Arctic (AF-7) Class: Photographs

These photographs were selected to show the original configuration of this class and major subsequent modifications. For most classes many other photographs exist.
For more complete online collections of U. S. Navy ship photographs see in particular the NHHC Online Library of Selected Images and the NavSource Photo Archive.

Click on the small photograph to prompt a larger view of the same image.

S.S. Yamhill (ID-3806)

The future USS Arctic at the yard of her builder on 25 November 1918. She looks complete but was not delivered until 7 February 1919. The mast near the smokestack was a wartime replacement for the topmasts on the two principal masts and, like the pattern camouflage, was intended to make it more difficult for attacking submarines to get fire control solutions.

Photo No. None
Source: U.S. National Archives, RG-32-S

 
USS Arctic (AF-7)

At anchor with the fleet in March 1922.
A Delaware (BB-28) class battleship is in the distance beyond her bow.

Photo No. NH 753
Source: U.S. Naval History and Heritage Command.

 
USS Arctic (AF-7)

Photographed circa the end of the 1930s.
Additional cabins have been fitted to her bridge structure.

Photo No. None
Source: Shipscribe.

 
USS Yukon (AF-9)

This image is on a postcard that was postmarked by the ship at Key West, Florida, on 19 May 1940, four months after she was recommissioned. The ship has a low bridge and lacks the deckhouse on the poop that most of her sisters had. There is an empty gun platform forward, and an after gun would have been mounted on the poop deck. Gun records indicate that these positions received 3"/50 guns in early 1940 instead of the 5"/51 weapons for which they were probably intended.

Photo No. None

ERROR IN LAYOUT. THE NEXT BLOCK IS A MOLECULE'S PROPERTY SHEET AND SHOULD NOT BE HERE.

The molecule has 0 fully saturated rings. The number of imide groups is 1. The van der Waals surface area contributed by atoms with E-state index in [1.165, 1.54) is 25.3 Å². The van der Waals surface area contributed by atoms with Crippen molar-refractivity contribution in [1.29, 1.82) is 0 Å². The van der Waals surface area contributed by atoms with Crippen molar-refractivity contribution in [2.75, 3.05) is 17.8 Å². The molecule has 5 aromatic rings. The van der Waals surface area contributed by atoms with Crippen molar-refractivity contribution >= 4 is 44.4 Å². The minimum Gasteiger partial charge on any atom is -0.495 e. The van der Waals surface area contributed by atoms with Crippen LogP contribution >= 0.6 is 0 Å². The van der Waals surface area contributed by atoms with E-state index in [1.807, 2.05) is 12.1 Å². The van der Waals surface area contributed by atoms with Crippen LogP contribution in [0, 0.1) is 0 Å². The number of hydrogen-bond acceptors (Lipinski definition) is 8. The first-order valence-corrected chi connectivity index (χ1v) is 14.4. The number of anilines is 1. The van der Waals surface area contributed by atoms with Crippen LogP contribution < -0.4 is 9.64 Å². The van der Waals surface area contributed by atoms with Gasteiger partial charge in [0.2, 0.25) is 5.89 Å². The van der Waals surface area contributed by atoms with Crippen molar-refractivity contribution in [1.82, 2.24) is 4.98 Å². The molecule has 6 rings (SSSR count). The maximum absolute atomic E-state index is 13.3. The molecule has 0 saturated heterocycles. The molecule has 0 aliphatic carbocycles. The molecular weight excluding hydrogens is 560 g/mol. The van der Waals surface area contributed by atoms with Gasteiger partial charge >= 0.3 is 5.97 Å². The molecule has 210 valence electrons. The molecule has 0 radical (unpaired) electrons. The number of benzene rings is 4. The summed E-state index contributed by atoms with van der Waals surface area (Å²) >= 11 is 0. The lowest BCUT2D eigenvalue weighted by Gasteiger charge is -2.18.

Source: Shipscribe.

 
USS Boreas (AF-8)

Shown soon after commissioning for the first time in March 1941 after major modifications that included installation of a full armament of 2-5"/51 guns at the ends and 4-3"/50 guns at the corners of the amidships superstructure. The boat deck amidships was also enclosed, distinguishing her from her sisters. Considerable surface damage on the print is visible, particularly in the sky.

Photo No. 19-N-23753
Source: U.S. National Archives, RG-19-NS Box 2

 
USS Arctic (AF-7)

Near the Mare Island Navy Yard on 29 October 1941.
The ship has received a full armament of two 5"/51 and 4-3"/50 guns, the latter being abreast the foremast and at the after end of the amidships deckhouse. She also has positions for .50 caliber anti--aircraft machine guns that were soon replaced with 20mm guns.

Photo No. 19-N-25860
Source: U.S. National Archives, RG-19-LCM

 
USS Boreas (AF-8)

Near the Mare Island Navy Yard on 10 October 1941.
Wartime modifications include splinter protection bulwarks around her 5"/51 guns.

Photo No. Unknown
Source: U.S. National Archives, RG-19-LCM

 
USS Arctic (AF-7)

In San Francisco Bay on 23 April 1943 after removal of the forward 5"/51 gun.

Photo No. 19-N-44354
Source: U.S. National Archives, RG-19-LCM

 
USS Yukon (AF-9)

Near the Norfolk Navy Yard on 13 May 1942.
Her general layout resembles that of her sister Arctic except that her stern gun is on the poop deck instead of on a deckhouse. Her forward 3" guns are also forward of her bridge instead of abreast her foremast.

Photo No. 19-N-30635
Source: U.S. National Archives, RG-19-LCM

 
USS Boreas (AF-8)

Photographed by the U.S. Naval Drydocks, Hunters Point, San Francisco, on 4 May 1944.

Photo No. Unknown
Source: U.S. National Archives, RG-19-LCM

 
USS Yukon (AF-9)

In Hampton Roads on 5 February 1945.
Enhancements installed during battle damage repairs in late 1944 included a 5"/38 gun aft and a lattice radar mast over the bridge.

Photo No. Unknown
Source: U.S. National Archives, RG-19-LCM